(6) To tie in with the Government's policy of promoting primary care, the HA has introduced in the third quarter of 2021 a Co-Care Service Model to provide continual chronic disease management by private doctors in the community riding on the established broad network of participating service providers under GOPC PPP. Under the new service model, HA Specialist Out-patient Clinic (SOPC) patients who are in stable clinical conditions may choose to receive continuous chronic disease management by participating private doctors in the community; and a fast-track referral mechanism is also in place through which private doctors may refer patients with clinical needs back to HA for follow-up. The referred patients will not be taken as new cases and are not required to queue again for the services.

     The Co-Care Model has been launched on a pilot basis in SOPC (Medicine) in the third quarter of 2021. The HA has planned to extend it to cover patients of SOPC (Orthopaedics and Traumatology) in the fourth quarter. As it has just commenced and is still in trial run, the HA will review its operation in due course before determining the way forward and other arrangements.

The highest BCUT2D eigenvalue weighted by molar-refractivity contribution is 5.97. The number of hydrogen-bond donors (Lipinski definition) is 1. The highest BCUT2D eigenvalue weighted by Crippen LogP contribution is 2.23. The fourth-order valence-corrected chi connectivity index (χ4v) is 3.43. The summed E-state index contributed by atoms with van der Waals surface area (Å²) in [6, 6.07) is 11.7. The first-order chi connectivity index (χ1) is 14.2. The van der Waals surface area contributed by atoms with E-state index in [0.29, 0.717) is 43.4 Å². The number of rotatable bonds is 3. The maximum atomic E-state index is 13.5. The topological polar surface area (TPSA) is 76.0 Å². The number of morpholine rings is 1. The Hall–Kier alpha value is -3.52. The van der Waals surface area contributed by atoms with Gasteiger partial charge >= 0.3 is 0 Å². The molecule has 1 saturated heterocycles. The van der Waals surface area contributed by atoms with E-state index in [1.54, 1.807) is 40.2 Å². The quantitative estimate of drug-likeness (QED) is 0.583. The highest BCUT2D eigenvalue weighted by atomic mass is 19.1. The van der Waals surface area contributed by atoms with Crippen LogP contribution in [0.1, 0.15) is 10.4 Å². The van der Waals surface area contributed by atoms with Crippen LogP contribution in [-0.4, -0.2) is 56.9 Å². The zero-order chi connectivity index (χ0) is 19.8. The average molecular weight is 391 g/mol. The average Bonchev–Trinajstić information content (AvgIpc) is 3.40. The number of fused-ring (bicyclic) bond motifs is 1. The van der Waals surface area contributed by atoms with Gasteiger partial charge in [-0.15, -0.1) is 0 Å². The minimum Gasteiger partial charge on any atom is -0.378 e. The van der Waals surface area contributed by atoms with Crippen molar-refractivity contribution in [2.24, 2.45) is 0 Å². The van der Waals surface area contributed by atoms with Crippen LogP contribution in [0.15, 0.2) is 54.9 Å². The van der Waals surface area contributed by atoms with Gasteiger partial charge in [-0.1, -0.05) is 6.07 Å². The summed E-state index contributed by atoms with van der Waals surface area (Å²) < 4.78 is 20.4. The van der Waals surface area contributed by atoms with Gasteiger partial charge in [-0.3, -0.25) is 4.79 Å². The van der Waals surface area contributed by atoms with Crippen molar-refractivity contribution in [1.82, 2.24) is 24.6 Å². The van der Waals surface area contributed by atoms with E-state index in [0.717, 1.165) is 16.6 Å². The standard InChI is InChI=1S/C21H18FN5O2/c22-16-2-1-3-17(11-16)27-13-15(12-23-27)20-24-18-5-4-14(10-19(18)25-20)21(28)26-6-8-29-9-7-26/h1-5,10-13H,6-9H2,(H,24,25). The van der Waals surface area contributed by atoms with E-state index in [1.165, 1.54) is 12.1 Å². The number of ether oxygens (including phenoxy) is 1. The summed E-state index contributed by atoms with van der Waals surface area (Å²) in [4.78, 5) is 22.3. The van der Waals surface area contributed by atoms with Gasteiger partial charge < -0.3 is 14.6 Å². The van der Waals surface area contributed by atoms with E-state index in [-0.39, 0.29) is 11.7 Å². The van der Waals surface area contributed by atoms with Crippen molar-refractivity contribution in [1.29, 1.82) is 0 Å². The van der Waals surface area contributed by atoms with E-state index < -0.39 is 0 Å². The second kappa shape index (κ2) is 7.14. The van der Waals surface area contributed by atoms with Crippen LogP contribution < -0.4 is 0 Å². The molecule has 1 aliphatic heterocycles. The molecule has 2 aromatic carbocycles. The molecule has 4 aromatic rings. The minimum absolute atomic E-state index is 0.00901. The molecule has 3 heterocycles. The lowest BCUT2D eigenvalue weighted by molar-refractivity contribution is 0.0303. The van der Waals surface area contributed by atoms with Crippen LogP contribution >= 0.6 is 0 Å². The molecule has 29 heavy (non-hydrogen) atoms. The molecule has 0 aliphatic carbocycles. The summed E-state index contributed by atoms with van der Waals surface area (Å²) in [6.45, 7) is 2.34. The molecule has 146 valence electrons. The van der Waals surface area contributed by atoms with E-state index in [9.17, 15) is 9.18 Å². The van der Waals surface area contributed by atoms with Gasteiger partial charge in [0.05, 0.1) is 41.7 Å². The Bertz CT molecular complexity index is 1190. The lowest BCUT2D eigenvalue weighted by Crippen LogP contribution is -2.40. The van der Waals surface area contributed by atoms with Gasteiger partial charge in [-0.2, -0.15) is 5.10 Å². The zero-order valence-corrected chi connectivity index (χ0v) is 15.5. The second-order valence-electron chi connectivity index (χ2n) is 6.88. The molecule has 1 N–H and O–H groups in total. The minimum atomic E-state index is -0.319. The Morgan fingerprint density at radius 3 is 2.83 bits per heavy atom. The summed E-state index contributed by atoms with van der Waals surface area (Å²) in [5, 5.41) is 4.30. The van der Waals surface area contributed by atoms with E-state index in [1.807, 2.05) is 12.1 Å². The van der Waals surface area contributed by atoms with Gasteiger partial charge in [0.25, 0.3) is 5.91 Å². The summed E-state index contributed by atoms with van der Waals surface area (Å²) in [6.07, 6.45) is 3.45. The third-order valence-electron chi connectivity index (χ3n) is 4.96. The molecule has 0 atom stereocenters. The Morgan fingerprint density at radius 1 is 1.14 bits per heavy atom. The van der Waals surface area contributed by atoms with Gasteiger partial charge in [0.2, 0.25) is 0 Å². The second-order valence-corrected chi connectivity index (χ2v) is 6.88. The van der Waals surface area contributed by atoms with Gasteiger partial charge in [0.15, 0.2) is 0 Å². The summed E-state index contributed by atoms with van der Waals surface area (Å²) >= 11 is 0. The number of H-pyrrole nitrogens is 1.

Note 1: The TSW PPP ended on March 31, 2018 and was migrated to the GOPC PPP on April 1, 2018.

Note 2: The HA collaborated with non-profit-making organisations to launch the PEP in 2010, with the aim to further enhance patients' knowledge of chronic diseases and their self-care ability. The programme lapsed upon expiry of the service contract on March 31, 2021.

Note 3: Implemented by the HA on a pilot basis, the Infirmary Service PPP was operated by the Po Leung Kuk through open tender at the Wong Chuk Hang Hospital to provide social infirmary care for clinically stable patients in a non-hospital setting and to provide experience for the Government in developing social infirmary service. The programme lapsed upon expiry of the service contract on September 27, 2021.

Note 4: The Glaucoma PPP is a new clinical PPP programme launched on a pilot basis in June 2019. Clinically stable glaucoma patients currently taken care of by the HA's ophthalmology specialist out-patient clinics in pilot clusters are invited for voluntary participation to receive private specialist services in the community.

Note 5: Due to the COVID-19 epidemic, face-to-face lectures have been fully suspended and conducted via video conferencing since February 2020. Also there has been a drop in the number of participants.

Note 6: In view of the COVID-19 epidemic situation, the programme was suspended between April and October 2020 for launching the Colon PPP Programme Surge Special.

Ends/Wednesday, October 20, 2021
Issued at HKT 16:33